In an era where renewable energy is becoming increasingly crucial, the KWIKWASUT’INUXW HAXWA’MIS FIRST NATION (KHFN) Solar Project stands as a shining example of sustainable innovation. Funded by Coast Funds and NRCAN, this marks a significant step toward reducing diesel consumption and fostering a cleaner environment for the KHFN community. With its impressive scope, dedicated team, and a combination of distributed solar generation with advanced battery energy storage system (BESS), the project paves the way for a brighter, greener future.
Goals and Design Scope:
The project commenced with KHFN’s ambitious goal of reducing operating costs, greenhouse gas emissions and creating resiliency for this remote community. KHFN’s Gilford Island site operates its own diesel microgrid which provides power to 26 homes and 12 community buildings through a 14kv overhead distribution system. The concept was to add solar PV and energy storage systems to the existing microgrid to reduce their dependance on the diesel generation and hit their goals. Charge Solar, with their engineering expertise was brought on to support KHFN and help them complete a feasibility study. One of the key factors in developing this project was listening to the residents in the village and incorporating their suggestions into the feasibility study. The results showed that installing a 250kW, 1.1 MWh BESS and a 221kW Solar PV array had the potential to offset over 70,000 liters of diesel consumption annually.
Timeline and Milestones:
The journey towards achieving sustainable energy independence for KHFN began with an initial site visit in September 2020. Following the thorough assessment, Charge Solar’s engineering team was engaged through Q1 of 2021 to design the BESS and Solar PV arrays (114kW of Solar PV is centrally located near the BESS and Generators, with the remaining 107kW distributed on the homes and building throughout the village). This design allowed KHFN to incrementally install the PV systems, gaining the benefits instantly as each stage was completed. The endeavor has made significant progress since then, with the project reaching substantial completion as of May 2023. The final stage is set to conclude by the end of 2023, signifying a remarkable achievement for the community.
Community Collaboration, Training and Potential:
The successful execution of the project owes much to the collaboration between locals like Howard McCoy and Bruce Landsdowne, Charge Solar and the KHFN community. Band members called upon Charge Solar for guidance during the installation process, receiving comprehensive training on various aspects of solar technology, including fall arrest procedures, hands-on installation training, and system design fundamentals. This community involvement not only strengthens the sense of ownership but also empowers the band members to maintain their new microgrid system. The KHFN Solar Project has not only delivered immediate benefits but also laid the foundation for future growth and development. By significantly reducing pollution and providing a peaceful environment, the community can enjoy a higher quality of life while looking for opportunities that were once prohibited by energy limits. The community is exploring an ice plant to support local fishermen and the possibility of eco-tourism.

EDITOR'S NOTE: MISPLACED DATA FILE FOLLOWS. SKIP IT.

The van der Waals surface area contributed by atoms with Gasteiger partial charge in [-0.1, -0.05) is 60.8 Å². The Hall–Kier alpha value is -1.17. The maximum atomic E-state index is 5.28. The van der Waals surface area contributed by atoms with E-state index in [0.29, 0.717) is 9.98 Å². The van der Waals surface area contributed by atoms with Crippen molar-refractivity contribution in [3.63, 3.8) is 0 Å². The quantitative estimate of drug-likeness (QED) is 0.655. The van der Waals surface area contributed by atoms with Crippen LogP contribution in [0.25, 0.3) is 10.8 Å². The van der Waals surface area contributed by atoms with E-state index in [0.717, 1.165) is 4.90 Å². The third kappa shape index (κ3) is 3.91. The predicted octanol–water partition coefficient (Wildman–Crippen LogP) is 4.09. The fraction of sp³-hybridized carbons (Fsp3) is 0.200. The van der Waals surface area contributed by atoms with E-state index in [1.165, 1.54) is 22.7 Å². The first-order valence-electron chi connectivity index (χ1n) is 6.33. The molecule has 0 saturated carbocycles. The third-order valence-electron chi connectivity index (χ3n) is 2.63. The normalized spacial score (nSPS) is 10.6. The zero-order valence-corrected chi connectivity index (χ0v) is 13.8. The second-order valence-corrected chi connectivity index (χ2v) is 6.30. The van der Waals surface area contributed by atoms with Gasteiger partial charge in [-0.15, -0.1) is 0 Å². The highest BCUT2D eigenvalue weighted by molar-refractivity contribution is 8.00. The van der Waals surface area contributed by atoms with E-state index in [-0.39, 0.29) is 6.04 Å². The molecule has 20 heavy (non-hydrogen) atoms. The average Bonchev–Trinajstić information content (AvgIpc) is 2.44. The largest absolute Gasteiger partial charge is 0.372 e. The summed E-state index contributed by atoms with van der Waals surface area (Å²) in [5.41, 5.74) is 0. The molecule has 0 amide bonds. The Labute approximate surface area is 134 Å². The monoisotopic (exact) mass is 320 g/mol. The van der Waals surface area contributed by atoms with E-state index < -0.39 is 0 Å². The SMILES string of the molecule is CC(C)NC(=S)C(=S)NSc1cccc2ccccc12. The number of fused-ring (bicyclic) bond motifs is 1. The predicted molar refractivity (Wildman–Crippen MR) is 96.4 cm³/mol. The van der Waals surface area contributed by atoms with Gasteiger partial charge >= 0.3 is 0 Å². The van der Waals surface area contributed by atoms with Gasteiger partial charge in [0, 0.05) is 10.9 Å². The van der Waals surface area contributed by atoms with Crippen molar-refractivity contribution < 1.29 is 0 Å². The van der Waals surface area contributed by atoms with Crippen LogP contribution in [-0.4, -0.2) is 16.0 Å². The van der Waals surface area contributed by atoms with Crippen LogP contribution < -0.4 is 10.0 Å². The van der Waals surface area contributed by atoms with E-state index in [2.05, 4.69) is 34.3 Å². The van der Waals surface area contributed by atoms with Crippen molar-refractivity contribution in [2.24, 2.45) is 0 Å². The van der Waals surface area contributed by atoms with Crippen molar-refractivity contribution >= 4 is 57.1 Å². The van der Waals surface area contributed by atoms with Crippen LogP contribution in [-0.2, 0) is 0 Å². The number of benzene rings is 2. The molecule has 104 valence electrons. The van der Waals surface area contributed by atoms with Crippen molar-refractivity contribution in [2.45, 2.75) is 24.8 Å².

Challenges and Results:
To achieve the project’s objectives, Charge Solar meticulously selected high-quality equipment, and components. Developing a microgrid solution for remote communities must take careful consideration for the maintenance of the equipment selected. This meant that traditional large centrally located PV and storage was not an option and forced a distributed architecture using smaller components. Small PV systems consisting of QCELL modules, Fast-Rack’s ULTRA racking and Fronius inverters were deployed throughout the rooftops. The BESS was two mirrored systems built with modular KORE battery components. The control system from ComAp was used to blend all these components together and control the microgrid. This state-of-the-art system not only offsets diesel consumption but also integrates seamlessly with the electrical grid. Its ability to communicate with the grid enables efficient energy management and contributes to the stability and reliability of the entire system.
The KHFN Solar Project on Gilford Island exemplifies their commitment toward sustainable energy and environmental stewardship. By embracing solar and storage, the KHFN community not only secures a cleaner, greener future but also paves the way for sustainable economic growth and a thriving eco-tourism industry. Charge Solar is proud to be a partner with such a progressive community.
Charge Solar has experienced a steady rise in its engagement with solar and storage initiatives for First Nations communities. With the recent unveiling of the Clean Electricity Federal Tax Credit, which offers a 15% tax credit on investments in solar for indigenous communities, and an impressive $140M in government funding allocated specifically for indigenous projects in British Columbia, we are expecting significant expansion within this sector in 2024.